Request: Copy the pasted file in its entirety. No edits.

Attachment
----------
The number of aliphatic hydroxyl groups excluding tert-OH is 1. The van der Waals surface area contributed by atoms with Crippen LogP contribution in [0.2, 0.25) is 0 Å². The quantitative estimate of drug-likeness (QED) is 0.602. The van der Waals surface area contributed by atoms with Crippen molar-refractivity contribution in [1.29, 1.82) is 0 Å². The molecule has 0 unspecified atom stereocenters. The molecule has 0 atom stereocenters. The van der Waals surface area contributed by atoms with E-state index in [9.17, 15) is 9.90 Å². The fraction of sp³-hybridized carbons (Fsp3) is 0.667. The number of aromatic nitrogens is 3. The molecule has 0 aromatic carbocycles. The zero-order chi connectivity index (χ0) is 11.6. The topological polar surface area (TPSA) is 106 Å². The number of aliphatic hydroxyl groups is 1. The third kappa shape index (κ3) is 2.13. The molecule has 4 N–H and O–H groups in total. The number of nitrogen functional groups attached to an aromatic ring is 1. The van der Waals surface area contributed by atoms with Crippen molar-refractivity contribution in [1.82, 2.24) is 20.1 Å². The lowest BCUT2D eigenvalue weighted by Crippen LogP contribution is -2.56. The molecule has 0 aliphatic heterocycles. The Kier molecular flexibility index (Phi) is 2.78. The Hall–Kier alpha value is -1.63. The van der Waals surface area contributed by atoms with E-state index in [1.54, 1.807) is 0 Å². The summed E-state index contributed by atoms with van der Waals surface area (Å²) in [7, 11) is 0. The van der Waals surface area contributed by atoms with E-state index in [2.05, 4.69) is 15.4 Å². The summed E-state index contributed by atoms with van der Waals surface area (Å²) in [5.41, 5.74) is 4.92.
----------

The number of aliphatic hydroxyl groups excluding tert-OH is 1. The van der Waals surface area contributed by atoms with Crippen LogP contribution in [0.2, 0.25) is 0 Å². The quantitative estimate of drug-likeness (QED) is 0.602. The van der Waals surface area contributed by atoms with Crippen molar-refractivity contribution in [1.29, 1.82) is 0 Å². The molecule has 0 unspecified atom stereocenters. The molecule has 0 atom stereocenters. The van der Waals surface area contributed by atoms with E-state index in [9.17, 15) is 9.90 Å². The fraction of sp³-hybridized carbons (Fsp3) is 0.667. The number of aromatic nitrogens is 3. The molecule has 0 aromatic carbocycles. The zero-order chi connectivity index (χ0) is 11.6. The topological polar surface area (TPSA) is 106 Å². The number of aliphatic hydroxyl groups is 1. The third kappa shape index (κ3) is 2.13. The molecule has 4 N–H and O–H groups in total. The number of nitrogen functional groups attached to an aromatic ring is 1. The van der Waals surface area contributed by atoms with Crippen molar-refractivity contribution in [1.82, 2.24) is 20.1 Å². The lowest BCUT2D eigenvalue weighted by Crippen LogP contribution is -2.56. The molecule has 0 aliphatic heterocycles. The Kier molecular flexibility index (Phi) is 2.78. The Hall–Kier alpha value is -1.63. The van der Waals surface area contributed by atoms with E-state index in [1.54, 1.807) is 0 Å². The summed E-state index contributed by atoms with van der Waals surface area (Å²) in [7, 11) is 0. The van der Waals surface area contributed by atoms with E-state index in [2.05, 4.69) is 15.4 Å². The summed E-state index contributed by atoms with van der Waals surface area (Å²) in [5.41, 5.74) is 4.92.